[pure-silver] Re: baking soda as wash aid

  • From: Ryuji Suzuki <rs@xxxxxxxxxxxxxxx>
  • To: pure-silver@xxxxxxxxxxxxx
  • Date: Thu, 17 Feb 2005 18:41:35 -0500 (EST)

From: "Koch, Gerald" <gkoch02@xxxxxxxxxx>
Subject: [pure-silver] Re: baking soda as wash aid
Date: Thu, 17 Feb 2005 17:32:35 -0500

> In a solution of sodium bicarbonate the principal species is the HC03-
> ion.  There is a very small amount of CO3-2 ion present from further
> dissociation of HC03-.  My question is where on the HC03- ion are you
> intending to put the extra C02 that you say is absorbed?

You are switching the point. Extra gas will dissolve in water and make
more carbonic acid.

> I quote from the Food Chemicals Codex; "Its solutions, when freshly
> prepared with cold water, without shaking, are alkaline to litmus.  The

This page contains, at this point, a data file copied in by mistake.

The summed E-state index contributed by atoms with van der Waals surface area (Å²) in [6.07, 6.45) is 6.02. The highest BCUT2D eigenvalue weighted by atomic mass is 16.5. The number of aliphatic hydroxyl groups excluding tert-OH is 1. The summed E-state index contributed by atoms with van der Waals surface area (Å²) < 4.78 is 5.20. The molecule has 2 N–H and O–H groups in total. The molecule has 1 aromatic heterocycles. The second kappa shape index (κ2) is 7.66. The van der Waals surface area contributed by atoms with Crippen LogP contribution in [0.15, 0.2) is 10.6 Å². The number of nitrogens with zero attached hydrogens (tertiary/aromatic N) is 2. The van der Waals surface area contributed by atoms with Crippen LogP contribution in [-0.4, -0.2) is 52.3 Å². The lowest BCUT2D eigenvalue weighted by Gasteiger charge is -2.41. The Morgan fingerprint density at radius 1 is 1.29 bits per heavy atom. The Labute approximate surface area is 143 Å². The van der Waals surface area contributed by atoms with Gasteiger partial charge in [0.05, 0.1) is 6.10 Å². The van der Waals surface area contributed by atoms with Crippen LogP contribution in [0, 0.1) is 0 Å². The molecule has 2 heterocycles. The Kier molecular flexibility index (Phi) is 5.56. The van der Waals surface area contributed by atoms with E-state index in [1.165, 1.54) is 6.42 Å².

> alkalinity INCREASES as the solutions stand, are agitated or are
> heated."
> You will find a similar statement in any detailed discussion of sodium
> bicarbonate.

And you are quoting irrelevant parts? Amazing.

When bicarbonate is dissolved in absence of gas exchange with air, it
will have a certain pH. If you mix pure bicarbonate in pure water, pH
will be something like 8.x depending on the concentration. Over time,
in contact with air, the gas exchange will occur and eventually
equilibrate at a pH determined by the temperature, bicarbonate
concentration, and carbon dioxide concentration in air. That'll be
lower than the fresh solution.

If the starting pH is lower, as in the baking powder or other
mixtures, the pH will rise, but the pH will reach equilibrium from
high 6.x to low 8.x depending on the concentration.

Either case, your warning is an empty one, because pH will reach an
equilibrium below 8 point something, and there is no danger of
anything because of this.

Ryuji Suzuki
"Keep a good head and always carry a light camera."
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